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Showing posts from 2017

Why should I install TensorFlow from Source?

There are various ways to install TensorFlow. For instance, you can install it using a Docker image or Python's package manager pip. But since the version 1.0 release of TensorFlow, you probably might have faced the following warnings each time you run a TensorFlow session:

2017-05-29 11:50:22.977500: W tensorflow/core/platform/cpu_feature_guard.cc:45] The TensorFlow library wasn't compiled to use SSE4.1 instructions, but these are available on your machine and could speed up CPU computations.
2017-05-29 11:50:22.977513: W tensorflow/core/platform/cpu_feature_guard.cc:45] The TensorFlow library wasn't compiled to use SSE4.2 instructions, but these are available on your machine and could speed up CPU computations.
2017-05-29 11:50:22.977517: W tensorflow/core/platform/cpu_feature_guard.cc:45] The TensorFlow library wasn't compiled to use AVX instructions, but these are available on your machine and could speed up CPU computations.
2017-05-29 11:50:22.977519: W tensorflow/co…

Python + Matplotlib = Must Have on Every System

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In the last few weeks, I had to visualize some data from time to time. And for me, it turned out that the Python library Matplotlib is one of the best tools to do some quick plots. I cannot imagine that I have never installed Python on the Windows partition of my laptop, but only on my Linux partition. And I can really recommend to have Python and Matplotlib installed on every device, so that you have these tools at hand whenever you need to visualize some data. In this short post, I would like to write down the few simple steps you should do...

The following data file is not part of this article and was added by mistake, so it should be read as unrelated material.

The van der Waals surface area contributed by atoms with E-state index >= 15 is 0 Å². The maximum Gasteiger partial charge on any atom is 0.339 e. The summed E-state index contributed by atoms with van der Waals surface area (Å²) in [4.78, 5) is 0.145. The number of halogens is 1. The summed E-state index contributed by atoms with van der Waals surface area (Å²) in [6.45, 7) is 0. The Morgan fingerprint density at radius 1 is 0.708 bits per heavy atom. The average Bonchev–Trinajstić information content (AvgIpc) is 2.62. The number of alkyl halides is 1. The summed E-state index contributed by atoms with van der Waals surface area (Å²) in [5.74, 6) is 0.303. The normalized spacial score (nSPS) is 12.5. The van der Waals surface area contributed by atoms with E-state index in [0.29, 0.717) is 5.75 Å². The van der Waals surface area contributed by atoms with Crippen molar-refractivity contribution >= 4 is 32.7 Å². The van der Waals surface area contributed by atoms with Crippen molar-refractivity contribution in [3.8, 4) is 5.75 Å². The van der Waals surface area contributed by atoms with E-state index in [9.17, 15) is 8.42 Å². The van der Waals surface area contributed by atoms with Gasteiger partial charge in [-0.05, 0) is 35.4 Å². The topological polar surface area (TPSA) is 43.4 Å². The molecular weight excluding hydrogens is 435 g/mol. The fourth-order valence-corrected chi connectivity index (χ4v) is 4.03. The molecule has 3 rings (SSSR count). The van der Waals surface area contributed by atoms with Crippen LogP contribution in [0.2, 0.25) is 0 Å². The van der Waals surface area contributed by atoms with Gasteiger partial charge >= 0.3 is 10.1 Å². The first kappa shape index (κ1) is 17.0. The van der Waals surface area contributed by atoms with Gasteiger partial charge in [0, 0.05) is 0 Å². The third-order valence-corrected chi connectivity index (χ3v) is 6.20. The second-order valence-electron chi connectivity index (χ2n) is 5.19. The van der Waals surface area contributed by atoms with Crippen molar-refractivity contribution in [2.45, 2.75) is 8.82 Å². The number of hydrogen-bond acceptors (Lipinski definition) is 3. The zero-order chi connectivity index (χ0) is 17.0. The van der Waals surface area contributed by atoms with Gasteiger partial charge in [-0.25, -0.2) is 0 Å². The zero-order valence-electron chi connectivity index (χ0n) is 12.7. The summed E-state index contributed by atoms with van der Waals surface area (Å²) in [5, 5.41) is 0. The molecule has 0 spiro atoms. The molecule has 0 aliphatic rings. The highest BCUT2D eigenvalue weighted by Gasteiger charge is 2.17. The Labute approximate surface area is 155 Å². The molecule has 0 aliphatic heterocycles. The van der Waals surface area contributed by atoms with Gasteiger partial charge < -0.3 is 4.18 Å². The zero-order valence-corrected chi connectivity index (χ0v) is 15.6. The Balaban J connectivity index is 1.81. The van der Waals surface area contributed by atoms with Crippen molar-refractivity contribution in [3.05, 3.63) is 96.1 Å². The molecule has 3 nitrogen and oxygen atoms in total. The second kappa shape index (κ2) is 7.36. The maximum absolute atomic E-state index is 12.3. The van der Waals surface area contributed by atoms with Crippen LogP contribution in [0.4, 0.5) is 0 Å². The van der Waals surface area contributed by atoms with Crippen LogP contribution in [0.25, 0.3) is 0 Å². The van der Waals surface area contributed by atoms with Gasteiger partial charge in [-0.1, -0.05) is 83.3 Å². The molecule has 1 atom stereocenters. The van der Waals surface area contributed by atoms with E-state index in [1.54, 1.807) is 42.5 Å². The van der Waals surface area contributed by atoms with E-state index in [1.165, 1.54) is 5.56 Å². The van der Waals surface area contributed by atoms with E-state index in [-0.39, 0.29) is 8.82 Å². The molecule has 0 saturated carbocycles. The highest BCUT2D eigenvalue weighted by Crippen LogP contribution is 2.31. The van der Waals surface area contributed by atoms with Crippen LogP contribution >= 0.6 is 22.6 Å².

1. Install Python from Python Software Foundations
Make sure you add python to your PATH, as well as select pip to be installed as well

2. Start your terminal, cmd or PowerShell

3. Install Matplotlib using the pip > pip install matplotlib

4. Start the python console
> python

5. Import matplotlib.pyplot and make a plot with just a few lines of code
> import matplotlib.pyplot as plt
> plt.plot([8,4,2,1,0,1,2,4,8])
> plt.show()

This results …

Deep Learning Meetup 2017-1 in Munich

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I could check out another deep learning meetup. This time it was hosted at Google's Isar Valley here in Munich. The three interesting walks were about the following topics:
Visual Sentiment Analysis with Deep Convolutional Neural Networks
(by Dr. Damien Borth, DFKI)Strategies for AI Deployment
(by Henrik Klagges, TNG Consulting GmbH)DGX-1 and SATURNV: The World’s Most Efficient Supercomputer for AI and Deep Learning
(by Ralph Hinsche, Nvidia) In the third talk of Nvidia, we were also able to hold a test sample of the latest Tesla P100 in our hands, which is one of the building blocks of Nvidia's deep learning super computers called DGX-1. This is a nice super toy that every AI-researcher would like to have under the Christmas tree. Unfortunately, a single device costs more than 100.000 US-Dollar.

Intel AI Days 2017